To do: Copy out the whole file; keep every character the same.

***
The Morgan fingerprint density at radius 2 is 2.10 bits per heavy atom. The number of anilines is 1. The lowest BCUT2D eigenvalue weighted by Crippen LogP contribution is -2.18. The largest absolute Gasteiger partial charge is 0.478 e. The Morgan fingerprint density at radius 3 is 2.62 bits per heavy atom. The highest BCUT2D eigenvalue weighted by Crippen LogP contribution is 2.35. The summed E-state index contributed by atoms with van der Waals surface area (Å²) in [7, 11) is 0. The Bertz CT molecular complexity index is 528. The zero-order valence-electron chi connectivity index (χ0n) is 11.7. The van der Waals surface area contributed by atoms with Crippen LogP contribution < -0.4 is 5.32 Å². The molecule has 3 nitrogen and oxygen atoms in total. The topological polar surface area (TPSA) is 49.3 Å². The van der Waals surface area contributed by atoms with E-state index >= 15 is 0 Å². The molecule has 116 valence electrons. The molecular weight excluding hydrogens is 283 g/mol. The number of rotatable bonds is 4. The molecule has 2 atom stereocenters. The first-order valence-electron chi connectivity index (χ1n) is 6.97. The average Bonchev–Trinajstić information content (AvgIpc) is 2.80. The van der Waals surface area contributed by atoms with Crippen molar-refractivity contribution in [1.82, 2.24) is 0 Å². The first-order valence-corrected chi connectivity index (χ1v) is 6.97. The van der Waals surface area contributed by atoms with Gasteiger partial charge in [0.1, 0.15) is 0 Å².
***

The Morgan fingerprint density at radius 2 is 2.10 bits per heavy atom. The number of anilines is 1. The lowest BCUT2D eigenvalue weighted by Crippen LogP contribution is -2.18. The largest absolute Gasteiger partial charge is 0.478 e. The Morgan fingerprint density at radius 3 is 2.62 bits per heavy atom. The highest BCUT2D eigenvalue weighted by Crippen LogP contribution is 2.35. The summed E-state index contributed by atoms with van der Waals surface area (Å²) in [7, 11) is 0. The Bertz CT molecular complexity index is 528. The zero-order valence-electron chi connectivity index (χ0n) is 11.7. The van der Waals surface area contributed by atoms with Crippen LogP contribution < -0.4 is 5.32 Å². The molecule has 3 nitrogen and oxygen atoms in total. The topological polar surface area (TPSA) is 49.3 Å². The van der Waals surface area contributed by atoms with E-state index >= 15 is 0 Å². The molecule has 116 valence electrons. The molecular weight excluding hydrogens is 283 g/mol. The number of rotatable bonds is 4. The molecule has 2 atom stereocenters. The first-order valence-electron chi connectivity index (χ1n) is 6.97. The average Bonchev–Trinajstić information content (AvgIpc) is 2.80. The van der Waals surface area contributed by atoms with Crippen molar-refractivity contribution in [1.82, 2.24) is 0 Å². The first-order valence-corrected chi connectivity index (χ1v) is 6.97. The van der Waals surface area contributed by atoms with Gasteiger partial charge in [0.1, 0.15) is 0 Å².